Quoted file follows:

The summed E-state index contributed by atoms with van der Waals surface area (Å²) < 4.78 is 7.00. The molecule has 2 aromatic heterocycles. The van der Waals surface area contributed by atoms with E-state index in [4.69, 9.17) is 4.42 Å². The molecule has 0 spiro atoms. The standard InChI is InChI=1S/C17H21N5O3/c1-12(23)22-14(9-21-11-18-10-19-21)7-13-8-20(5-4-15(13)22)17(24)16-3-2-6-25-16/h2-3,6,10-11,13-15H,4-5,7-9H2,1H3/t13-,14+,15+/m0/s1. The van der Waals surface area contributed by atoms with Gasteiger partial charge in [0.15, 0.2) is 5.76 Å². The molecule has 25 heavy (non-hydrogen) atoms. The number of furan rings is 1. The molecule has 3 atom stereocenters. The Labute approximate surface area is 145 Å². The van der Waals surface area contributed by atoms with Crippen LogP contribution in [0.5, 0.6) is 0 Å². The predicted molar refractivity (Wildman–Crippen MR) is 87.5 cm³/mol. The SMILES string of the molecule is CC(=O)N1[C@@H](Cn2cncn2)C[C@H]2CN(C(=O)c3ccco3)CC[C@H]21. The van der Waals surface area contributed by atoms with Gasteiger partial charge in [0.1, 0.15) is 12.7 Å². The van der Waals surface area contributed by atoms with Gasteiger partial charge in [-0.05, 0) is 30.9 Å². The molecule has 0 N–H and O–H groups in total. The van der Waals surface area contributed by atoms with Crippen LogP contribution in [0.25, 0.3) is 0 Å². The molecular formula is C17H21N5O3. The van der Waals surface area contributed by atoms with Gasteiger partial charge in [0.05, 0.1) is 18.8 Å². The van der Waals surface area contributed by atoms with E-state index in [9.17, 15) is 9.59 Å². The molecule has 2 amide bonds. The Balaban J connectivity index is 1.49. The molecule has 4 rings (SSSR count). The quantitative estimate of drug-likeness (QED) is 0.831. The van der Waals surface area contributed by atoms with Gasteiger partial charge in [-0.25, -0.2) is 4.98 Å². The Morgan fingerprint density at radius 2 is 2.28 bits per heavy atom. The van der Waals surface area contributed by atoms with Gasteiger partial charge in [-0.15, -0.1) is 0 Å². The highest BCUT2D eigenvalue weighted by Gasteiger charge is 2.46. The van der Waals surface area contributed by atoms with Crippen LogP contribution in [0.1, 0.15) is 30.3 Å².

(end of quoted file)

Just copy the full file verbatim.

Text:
The summed E-state index contributed by atoms with van der Waals surface area (Å²) < 4.78 is 7.00. The molecule has 2 aromatic heterocycles. The van der Waals surface area contributed by atoms with E-state index in [4.69, 9.17) is 4.42 Å². The molecule has 0 spiro atoms. The standard InChI is InChI=1S/C17H21N5O3/c1-12(23)22-14(9-21-11-18-10-19-21)7-13-8-20(5-4-15(13)22)17(24)16-3-2-6-25-16/h2-3,6,10-11,13-15H,4-5,7-9H2,1H3/t13-,14+,15+/m0/s1. The van der Waals surface area contributed by atoms with Gasteiger partial charge in [0.15, 0.2) is 5.76 Å². The molecule has 25 heavy (non-hydrogen) atoms. The number of furan rings is 1. The molecule has 3 atom stereocenters. The Labute approximate surface area is 145 Å². The van der Waals surface area contributed by atoms with Crippen LogP contribution in [0.5, 0.6) is 0 Å². The predicted molar refractivity (Wildman–Crippen MR) is 87.5 cm³/mol. The SMILES string of the molecule is CC(=O)N1[C@@H](Cn2cncn2)C[C@H]2CN(C(=O)c3ccco3)CC[C@H]21. The van der Waals surface area contributed by atoms with Gasteiger partial charge in [0.1, 0.15) is 12.7 Å². The van der Waals surface area contributed by atoms with Gasteiger partial charge in [-0.05, 0) is 30.9 Å². The molecule has 0 N–H and O–H groups in total. The van der Waals surface area contributed by atoms with Crippen LogP contribution in [0.25, 0.3) is 0 Å². The molecular formula is C17H21N5O3. The van der Waals surface area contributed by atoms with Gasteiger partial charge in [0.05, 0.1) is 18.8 Å². The van der Waals surface area contributed by atoms with E-state index in [9.17, 15) is 9.59 Å². The molecule has 2 amide bonds. The Balaban J connectivity index is 1.49. The molecule has 4 rings (SSSR count). The quantitative estimate of drug-likeness (QED) is 0.831. The van der Waals surface area contributed by atoms with Gasteiger partial charge in [-0.25, -0.2) is 4.98 Å². The Morgan fingerprint density at radius 2 is 2.28 bits per heavy atom. The van der Waals surface area contributed by atoms with Gasteiger partial charge in [-0.15, -0.1) is 0 Å². The highest BCUT2D eigenvalue weighted by Gasteiger charge is 2.46. The van der Waals surface area contributed by atoms with Crippen LogP contribution in [0.1, 0.15) is 30.3 Å².